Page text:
And I have been very pleased with the feedback from WILDsound; in fact, it inspired a reworking of the entire screenplay. And I think it is much stronger as a result.
– Writer George Flowers
Watch STILL IN THE GAME by George Flowers:
NARRATOR – Susan Wilson
Barkley – Allan Michael Brunet
Mel – Dan Fox
Hooker – Pip Dwyer
Kelly – Dan Cristofori
Prostitute – Christina Aceto
Karen – Krista Morin
Matthew Toffolo interviews George Flowers:
What is your screenplay about?
In short, STILL IN THE GAME is about two American men – one a 75-year-old comic, and the other a 78-year-old salesman – who reject the notion that retirement means that life’s productive period is over. Baseball great Yogi Berra’s famous quote: “It ain’t over ’til it’s over,” captures their spirit well, as they strive to milk every last drop of fun and adventure out of their remaining years (months, weeks, days).
Why should this script be made into a movie?
It’s hard to find a comedy today that is not laced with sexual and other profanities. I tried to lace this screenplay with comedy, and spice it with a slightly racy subtext (Barkley’s desire to have sexual relations with young women) and some occasional risqué moments. [By the way, he never has sex with young women (he’s a dreamer, which is why the script opens with a dream sequence]; later in the film, he has an opportunity to have a sexual tryst with a young woman, and he rejects her, later explaining to a friend: “I’ve had milk older than she is.”]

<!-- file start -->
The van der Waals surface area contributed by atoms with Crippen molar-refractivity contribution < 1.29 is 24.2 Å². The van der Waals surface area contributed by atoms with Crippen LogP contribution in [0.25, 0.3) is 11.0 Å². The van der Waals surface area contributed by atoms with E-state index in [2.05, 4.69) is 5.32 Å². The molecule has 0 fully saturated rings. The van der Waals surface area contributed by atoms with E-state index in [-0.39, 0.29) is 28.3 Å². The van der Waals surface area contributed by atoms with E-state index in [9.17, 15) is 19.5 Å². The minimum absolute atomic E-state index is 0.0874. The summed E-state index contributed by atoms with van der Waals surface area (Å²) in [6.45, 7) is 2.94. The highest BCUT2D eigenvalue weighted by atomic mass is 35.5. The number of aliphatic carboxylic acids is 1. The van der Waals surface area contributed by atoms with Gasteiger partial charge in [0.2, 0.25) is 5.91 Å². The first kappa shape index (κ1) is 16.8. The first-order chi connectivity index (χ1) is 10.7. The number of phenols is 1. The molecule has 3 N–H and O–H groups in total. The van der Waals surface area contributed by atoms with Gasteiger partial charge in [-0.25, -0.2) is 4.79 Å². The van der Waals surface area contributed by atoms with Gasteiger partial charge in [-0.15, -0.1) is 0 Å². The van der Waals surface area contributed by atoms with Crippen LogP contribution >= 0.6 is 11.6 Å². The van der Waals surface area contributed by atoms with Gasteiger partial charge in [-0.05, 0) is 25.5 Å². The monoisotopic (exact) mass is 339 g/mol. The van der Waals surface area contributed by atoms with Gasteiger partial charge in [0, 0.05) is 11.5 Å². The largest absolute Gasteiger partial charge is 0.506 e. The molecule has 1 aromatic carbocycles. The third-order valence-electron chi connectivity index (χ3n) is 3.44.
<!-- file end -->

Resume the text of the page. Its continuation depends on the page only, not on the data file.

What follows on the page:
How long have you been writing stories?
I’ve been writing articles on show business, travel and food, as well as news stories and commercials for broadcast, for many years. I’ve been writing screenplays for about five years. In 1977, I wrote a manuscript for a novel; it was never published, although at one point it was being considered for an “ABC Movie of the Week.”
What movie have you seen the most in your life?
“Blazing Saddles.” Easily a dozen times over the years. But I gravitate to most anything Mel Brooks as often as possible.
What artists would you love to work with?
To work with, period! –
Jack Nicholson: An extraordinary talent who milks every drop out of every line, and always manages to steal the scene.
Morgan Freeman: He brings depth to his performances that I rarely see from today’s young crop of actors. He’s a class act, who never overacts, is smooth, and is always absolutely believable.
Sean Penn: I believe that Penn is what James Dean would have become, had he lived – a gifted, emotionally explosive presence in Hollywood – on-screen, as a writer, and as a director. He has matured wonderfully since the ‘80s.
Meryl Streep: She is versatile and just amazingly in-touch with the characters she plays – that is, she becomes so genuinely the person she is playing that she appears just to be living her life, and we are bystanders.
Anthony Hopkins: He is a magnificent actor, skilled in his craft in much the same way that Brando and Olivier were.
To work with in the role of Barkley –
I would love to have worked with Walter Matthau; in fact, the Barkley character was created as an homage or sorts to him. Matthau was a superb actor, who moved effortlessly between dramatic and comedic roles, although I feel his comedic work was his best. Others who could have played him are Leslie Nielsen and Jack Klugman. Elliot Gould could possibly play him today. I could easily see Jerry Stiller playing Barkley, too, although he’s too old for the part.